TORONTO, December 20, 2012, (LifeSiteNews.com) – A new study of Canadian women finds that pregnant women who are married suffer less partner abuse, substance abuse, and post-partum depression than women who are cohabitating or single.
Dr. Marcelo Urquia, an epidemiologist at St. Michael’s Hospital in Toronto, found that about one in 10 married women (10.6 per cent) suffered partner abuse, substance abuse, or post-partum depression. However, 20 per cent of women who were cohabitating but not married suffered from at least one of those three conditions.
The figure rose to 35 per cent for single women who had never married—and to 67 per cent for those who separated or divorced in the year before birth.
“We did not see that pattern among married women, who experienced less psychosocial problems, regardless of the length of time they lived together with their spouses,” Dr. Urquia said.
Dr. Urquia said understanding the differences in abuse and depression between married and cohabitating partners was important as the number of children born outside marriages rises.
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Dr. Urquia found that the longer a cohabitating but not married woman lived with the same partner, the lower her risk of partner/substance abuse or depression.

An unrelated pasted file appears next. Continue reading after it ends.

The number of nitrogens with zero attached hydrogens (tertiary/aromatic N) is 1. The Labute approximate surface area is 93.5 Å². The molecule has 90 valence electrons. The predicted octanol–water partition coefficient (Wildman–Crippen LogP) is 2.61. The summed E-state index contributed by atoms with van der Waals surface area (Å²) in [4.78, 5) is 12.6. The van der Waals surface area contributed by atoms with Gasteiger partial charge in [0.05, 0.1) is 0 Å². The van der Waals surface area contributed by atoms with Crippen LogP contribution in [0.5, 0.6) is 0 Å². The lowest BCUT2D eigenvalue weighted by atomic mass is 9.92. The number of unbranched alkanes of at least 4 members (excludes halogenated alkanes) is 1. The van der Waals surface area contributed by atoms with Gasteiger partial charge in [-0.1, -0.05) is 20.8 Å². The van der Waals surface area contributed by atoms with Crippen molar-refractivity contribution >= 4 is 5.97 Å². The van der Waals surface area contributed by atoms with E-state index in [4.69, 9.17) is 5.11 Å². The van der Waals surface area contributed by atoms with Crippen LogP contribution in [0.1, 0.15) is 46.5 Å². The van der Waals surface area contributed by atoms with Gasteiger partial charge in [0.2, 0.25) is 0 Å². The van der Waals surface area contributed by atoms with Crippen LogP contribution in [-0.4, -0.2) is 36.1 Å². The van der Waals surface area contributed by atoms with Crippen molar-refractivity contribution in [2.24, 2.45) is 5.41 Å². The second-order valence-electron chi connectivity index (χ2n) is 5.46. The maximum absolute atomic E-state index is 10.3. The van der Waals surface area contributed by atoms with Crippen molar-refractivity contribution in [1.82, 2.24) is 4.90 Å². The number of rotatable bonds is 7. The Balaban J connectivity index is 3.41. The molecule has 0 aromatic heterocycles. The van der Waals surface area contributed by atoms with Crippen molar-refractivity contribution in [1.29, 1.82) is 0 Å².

“What is new in this study is that for the first time we looked at the duration of unmarried cohabitation and found the shorter the cohabitation, the more likely women were to suffer intimate-partner violence, substance abuse, or post-partum depression around the time of conception, pregnancy, and delivery,” he said.
He cited current data which shows that 30 per cent of children in Canada are born to unmarried couples, up from nine per cent in 1971. He also noted that in several European countries, births out of wedlock outnumber those to married couples.
According to the UK’s Office for National Statistics, 47.2 per cent of the babies born in England and Wales in 2011 were born to parents who were not married or in a civil partnership.
Dr. Urquia concluded that research on maternal and child health would benefit from distinguishing between married and unmarried cohabiting women, and their duration of cohabitation.
His study, titled “Marital Status, Duration of Cohabitation, and Psychosocial Well-Being Among Childbearing Women: A Canadian Nationwide Survey,” was published in the December issue of the American Journal of Public Health.